BY JORGE SIDRON
LANCASTER, Pa. -- The American Music Theatre opened here on
April 12 without an empty seat in the house.
In fact, advance ticket sales passed $500,000 shortly after
construction began on the 55,000-square-foot theater last fall and
were expected to reach $4 million by opening night, said Gregg
Halteman, the theater's director of sales and marketing.
Built at a cost of $10 million, the 1,600-seat theater, which
will employ up to 100 full-time workers, is a welcome addition to
the tourist industry in Lancaster County.
The theater's first performance, "From Branson to Broadway,"
came less than four months after Sight & Sound, a 1,400-seat
Christian-based theater in Strasburg, burned down.
"We're looking at $40 million in economic impact the first year
based on overnight stays and day trippers," said Allan Erselius,
president of the Pennsylvania Dutch Convention and Visitors
"American Music Theatre will be a very significant addition to
the Lancaster County tourist package."
Were Sight & Sound -- which pulled in $55 million last year
-- operating, tourist officials were hoping for a 10% increase in
payroll taxes in Lancaster County this year with the two large
theaters operating simultaneously, said Erselius.
Halteman, the former director of sales at Sight & Sound,
said the fire that destroyed Sight & Sound actually hurt ticket
sales at American Music Theatre.
"We weren't strong enough on our own to hold on to all of the
multiday bookings," said Halteman. "When the Sight & Sound
component disappeared, there were a lot of people who didn't want
to take the chance of something new being the reason for their
However, armed with a $500,000 advertising campaign and lots of
positive press, "we're now starting to break loose," Halteman
Of the 475,000 people who are expected to visit American Music
Theatre this year, about 85% will come by motorcoach from the
Northeast , the Midwest, the Carolinas and even California, with
the rest coming from Lancaster and the surrounding area, said
The theater's primary client will be 50 to 75 years old, female
and retired, he said.
Designed in an opulent style, the American Music Theatre
features an open dome atop a three-story lobby, vaulted windows and
spiral staircases leading up to a balcony. The use of pillars and
red brick borrows heavily from its Lancaster County roots.
Performances will be staged on a 65-foot stage augmented by
nine-foot-tall video screens.
Seating is especially generous, with extra-wide seats, high
chair backs and nearly twice the legroom found in other theaters,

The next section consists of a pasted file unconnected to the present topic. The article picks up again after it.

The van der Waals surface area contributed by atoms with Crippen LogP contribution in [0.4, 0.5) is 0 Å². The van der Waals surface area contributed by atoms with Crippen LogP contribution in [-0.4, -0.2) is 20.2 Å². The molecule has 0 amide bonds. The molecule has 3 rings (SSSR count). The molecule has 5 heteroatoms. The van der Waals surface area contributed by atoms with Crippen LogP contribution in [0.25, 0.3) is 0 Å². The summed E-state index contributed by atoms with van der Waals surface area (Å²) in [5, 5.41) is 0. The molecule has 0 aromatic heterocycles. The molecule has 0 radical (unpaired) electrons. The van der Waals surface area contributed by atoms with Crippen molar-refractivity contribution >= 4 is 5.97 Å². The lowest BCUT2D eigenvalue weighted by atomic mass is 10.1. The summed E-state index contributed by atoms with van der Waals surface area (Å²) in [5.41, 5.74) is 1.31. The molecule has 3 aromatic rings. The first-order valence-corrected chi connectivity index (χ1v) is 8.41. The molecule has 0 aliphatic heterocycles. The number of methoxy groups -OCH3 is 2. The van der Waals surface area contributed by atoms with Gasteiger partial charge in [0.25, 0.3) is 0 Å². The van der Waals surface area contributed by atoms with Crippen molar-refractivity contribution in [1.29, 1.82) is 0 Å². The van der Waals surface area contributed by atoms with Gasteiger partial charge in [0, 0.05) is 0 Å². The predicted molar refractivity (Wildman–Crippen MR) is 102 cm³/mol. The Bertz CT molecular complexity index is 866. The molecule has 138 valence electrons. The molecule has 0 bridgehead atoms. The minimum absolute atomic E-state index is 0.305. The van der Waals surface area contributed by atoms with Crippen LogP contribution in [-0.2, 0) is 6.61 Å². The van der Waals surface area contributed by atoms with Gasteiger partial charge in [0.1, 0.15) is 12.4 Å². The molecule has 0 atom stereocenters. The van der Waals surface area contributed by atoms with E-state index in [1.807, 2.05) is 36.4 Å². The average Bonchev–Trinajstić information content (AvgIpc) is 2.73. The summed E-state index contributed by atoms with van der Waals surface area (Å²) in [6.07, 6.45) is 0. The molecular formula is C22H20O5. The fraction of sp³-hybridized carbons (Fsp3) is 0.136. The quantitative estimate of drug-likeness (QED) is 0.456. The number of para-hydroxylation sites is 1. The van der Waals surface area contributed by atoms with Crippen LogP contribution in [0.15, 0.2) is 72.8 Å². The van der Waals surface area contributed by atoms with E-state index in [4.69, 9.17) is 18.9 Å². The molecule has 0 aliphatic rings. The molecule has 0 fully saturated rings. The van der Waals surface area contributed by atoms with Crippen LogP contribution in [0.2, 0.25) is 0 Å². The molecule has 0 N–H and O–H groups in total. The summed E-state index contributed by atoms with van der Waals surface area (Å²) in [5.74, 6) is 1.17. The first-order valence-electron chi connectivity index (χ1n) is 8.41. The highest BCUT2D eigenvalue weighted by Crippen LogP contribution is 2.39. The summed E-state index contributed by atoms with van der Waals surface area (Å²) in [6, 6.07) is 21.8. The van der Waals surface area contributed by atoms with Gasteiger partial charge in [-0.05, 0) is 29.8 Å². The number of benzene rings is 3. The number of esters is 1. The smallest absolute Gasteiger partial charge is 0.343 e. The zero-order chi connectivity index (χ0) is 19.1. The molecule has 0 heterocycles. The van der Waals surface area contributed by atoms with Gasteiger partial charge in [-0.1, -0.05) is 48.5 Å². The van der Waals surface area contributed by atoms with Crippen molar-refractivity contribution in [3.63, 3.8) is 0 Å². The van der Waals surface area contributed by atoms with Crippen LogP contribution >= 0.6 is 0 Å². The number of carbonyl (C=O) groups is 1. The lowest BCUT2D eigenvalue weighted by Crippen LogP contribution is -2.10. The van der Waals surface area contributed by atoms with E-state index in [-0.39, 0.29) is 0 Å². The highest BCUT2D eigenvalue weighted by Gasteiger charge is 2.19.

There is parking space for more than 450 cars, plus more than 20
"From Branson to Broadway," which is scheduled to run through
Oct. 25, features a cast of six singers and 20 dancers, and is
backed up by a 12-piece orchestra and a technical crew of 16.
Described as "a celebration of the American music experience,"
the show opens in an Amish community with the cast singing in Old
Order German. The scene is built around the traditional work of the
Amish, including a barn raising. When the barn doors close at the
end of the scene, they open a few moments later, seemingly
transformed to a contemporary country-and- western barn dance.
From there it's on to New York, where the first act concludes in
a celebration of the music of Broadway.
The second act is built on an immigration theme and celebrates
our nation's founding.
Live theater, augmented by video, transports the audience to
Ellis Island, and then on a journey through the Midwest, the West
Coast and the South, in scenes that pay homage to the spirit of
working families across the country.
With a price tag of $1 million, the show uses 30 different sets,
350 costumes and 250 multimedia images, including video, slides and
still photographs. The show will be performed a total of 403 times
this year, about 12 times a week, from Tuesday through Sunday.
Ticket prices range from $12.50 for children 3 to 17 to $25 for
adults and are refundable. Group rates for 25 or more are slightly
Although the theater itself does not serve food, it offers
packages with seven local restaurants that include a meal and show
During the Christmas season, the theater will stage "Holiday
Treasures," a look at the holiday traditions of Europe, before
bringing "From Branson to Broadway" back for the 1998 season.